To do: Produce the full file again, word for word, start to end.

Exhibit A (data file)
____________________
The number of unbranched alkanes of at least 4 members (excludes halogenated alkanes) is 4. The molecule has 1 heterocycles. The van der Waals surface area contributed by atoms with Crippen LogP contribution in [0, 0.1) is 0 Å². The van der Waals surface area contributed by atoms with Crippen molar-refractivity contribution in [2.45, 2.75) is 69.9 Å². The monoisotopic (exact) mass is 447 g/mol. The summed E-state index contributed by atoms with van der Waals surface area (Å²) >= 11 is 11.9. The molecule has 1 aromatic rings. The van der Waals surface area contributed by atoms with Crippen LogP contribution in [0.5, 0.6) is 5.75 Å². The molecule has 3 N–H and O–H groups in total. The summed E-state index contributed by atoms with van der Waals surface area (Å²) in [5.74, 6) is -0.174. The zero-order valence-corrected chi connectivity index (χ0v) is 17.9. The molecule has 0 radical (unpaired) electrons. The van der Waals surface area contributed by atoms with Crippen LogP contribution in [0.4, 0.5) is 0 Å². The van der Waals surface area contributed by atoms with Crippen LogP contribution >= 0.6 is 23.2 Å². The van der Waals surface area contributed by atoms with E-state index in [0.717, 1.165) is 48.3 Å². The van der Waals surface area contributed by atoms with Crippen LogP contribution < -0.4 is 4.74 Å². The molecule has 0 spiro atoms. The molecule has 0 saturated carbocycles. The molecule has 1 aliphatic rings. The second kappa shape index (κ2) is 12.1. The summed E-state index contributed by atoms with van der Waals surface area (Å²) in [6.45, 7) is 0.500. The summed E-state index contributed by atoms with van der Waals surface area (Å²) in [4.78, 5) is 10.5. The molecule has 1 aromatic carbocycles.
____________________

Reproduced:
The number of unbranched alkanes of at least 4 members (excludes halogenated alkanes) is 4. The molecule has 1 heterocycles. The van der Waals surface area contributed by atoms with Crippen LogP contribution in [0, 0.1) is 0 Å². The van der Waals surface area contributed by atoms with Crippen molar-refractivity contribution in [2.45, 2.75) is 69.9 Å². The monoisotopic (exact) mass is 447 g/mol. The summed E-state index contributed by atoms with van der Waals surface area (Å²) >= 11 is 11.9. The molecule has 1 aromatic rings. The van der Waals surface area contributed by atoms with Crippen LogP contribution in [0.5, 0.6) is 5.75 Å². The molecule has 3 N–H and O–H groups in total. The summed E-state index contributed by atoms with van der Waals surface area (Å²) in [5.74, 6) is -0.174. The zero-order valence-corrected chi connectivity index (χ0v) is 17.9. The molecule has 0 radical (unpaired) electrons. The van der Waals surface area contributed by atoms with Crippen LogP contribution in [0.4, 0.5) is 0 Å². The van der Waals surface area contributed by atoms with Crippen LogP contribution >= 0.6 is 23.2 Å². The van der Waals surface area contributed by atoms with E-state index in [0.717, 1.165) is 48.3 Å². The van der Waals surface area contributed by atoms with Crippen LogP contribution < -0.4 is 4.74 Å². The molecule has 0 spiro atoms. The molecule has 0 saturated carbocycles. The molecule has 1 aliphatic rings. The second kappa shape index (κ2) is 12.1. The summed E-state index contributed by atoms with van der Waals surface area (Å²) in [6.45, 7) is 0.500. The summed E-state index contributed by atoms with van der Waals surface area (Å²) in [4.78, 5) is 10.5. The molecule has 1 aromatic carbocycles.